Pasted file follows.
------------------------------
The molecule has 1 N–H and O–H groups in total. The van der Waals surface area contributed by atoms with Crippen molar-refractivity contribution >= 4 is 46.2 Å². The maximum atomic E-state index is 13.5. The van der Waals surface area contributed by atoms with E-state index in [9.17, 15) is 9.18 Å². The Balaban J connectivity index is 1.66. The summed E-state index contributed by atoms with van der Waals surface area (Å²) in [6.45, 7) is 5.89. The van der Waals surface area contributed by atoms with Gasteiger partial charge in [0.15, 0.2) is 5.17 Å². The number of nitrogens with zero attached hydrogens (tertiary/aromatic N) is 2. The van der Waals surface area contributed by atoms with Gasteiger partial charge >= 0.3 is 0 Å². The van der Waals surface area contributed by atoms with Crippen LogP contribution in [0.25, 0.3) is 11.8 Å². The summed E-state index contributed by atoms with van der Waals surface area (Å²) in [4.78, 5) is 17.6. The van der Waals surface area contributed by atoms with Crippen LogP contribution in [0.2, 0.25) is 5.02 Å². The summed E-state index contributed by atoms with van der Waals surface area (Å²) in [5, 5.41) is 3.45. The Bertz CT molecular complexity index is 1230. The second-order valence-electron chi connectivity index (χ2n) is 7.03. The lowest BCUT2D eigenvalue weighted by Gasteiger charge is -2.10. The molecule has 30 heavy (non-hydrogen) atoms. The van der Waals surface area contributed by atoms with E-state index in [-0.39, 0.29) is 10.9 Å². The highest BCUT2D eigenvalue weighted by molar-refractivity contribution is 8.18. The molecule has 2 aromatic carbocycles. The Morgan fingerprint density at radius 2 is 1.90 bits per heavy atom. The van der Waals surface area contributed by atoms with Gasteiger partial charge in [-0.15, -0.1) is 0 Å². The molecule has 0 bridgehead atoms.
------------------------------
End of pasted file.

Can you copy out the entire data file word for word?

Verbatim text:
The molecule has 1 N–H and O–H groups in total. The van der Waals surface area contributed by atoms with Crippen molar-refractivity contribution >= 4 is 46.2 Å². The maximum atomic E-state index is 13.5. The van der Waals surface area contributed by atoms with E-state index in [9.17, 15) is 9.18 Å². The Balaban J connectivity index is 1.66. The summed E-state index contributed by atoms with van der Waals surface area (Å²) in [6.45, 7) is 5.89. The van der Waals surface area contributed by atoms with Gasteiger partial charge in [0.15, 0.2) is 5.17 Å². The number of nitrogens with zero attached hydrogens (tertiary/aromatic N) is 2. The van der Waals surface area contributed by atoms with Gasteiger partial charge >= 0.3 is 0 Å². The van der Waals surface area contributed by atoms with Crippen LogP contribution in [0.25, 0.3) is 11.8 Å². The summed E-state index contributed by atoms with van der Waals surface area (Å²) in [4.78, 5) is 17.6. The van der Waals surface area contributed by atoms with Crippen LogP contribution in [0.2, 0.25) is 5.02 Å². The summed E-state index contributed by atoms with van der Waals surface area (Å²) in [5, 5.41) is 3.45. The Bertz CT molecular complexity index is 1230. The second-order valence-electron chi connectivity index (χ2n) is 7.03. The lowest BCUT2D eigenvalue weighted by Gasteiger charge is -2.10. The molecule has 30 heavy (non-hydrogen) atoms. The van der Waals surface area contributed by atoms with E-state index in [-0.39, 0.29) is 10.9 Å². The highest BCUT2D eigenvalue weighted by molar-refractivity contribution is 8.18. The molecule has 2 aromatic carbocycles. The Morgan fingerprint density at radius 2 is 1.90 bits per heavy atom. The van der Waals surface area contributed by atoms with Gasteiger partial charge in [-0.15, -0.1) is 0 Å². The molecule has 0 bridgehead atoms.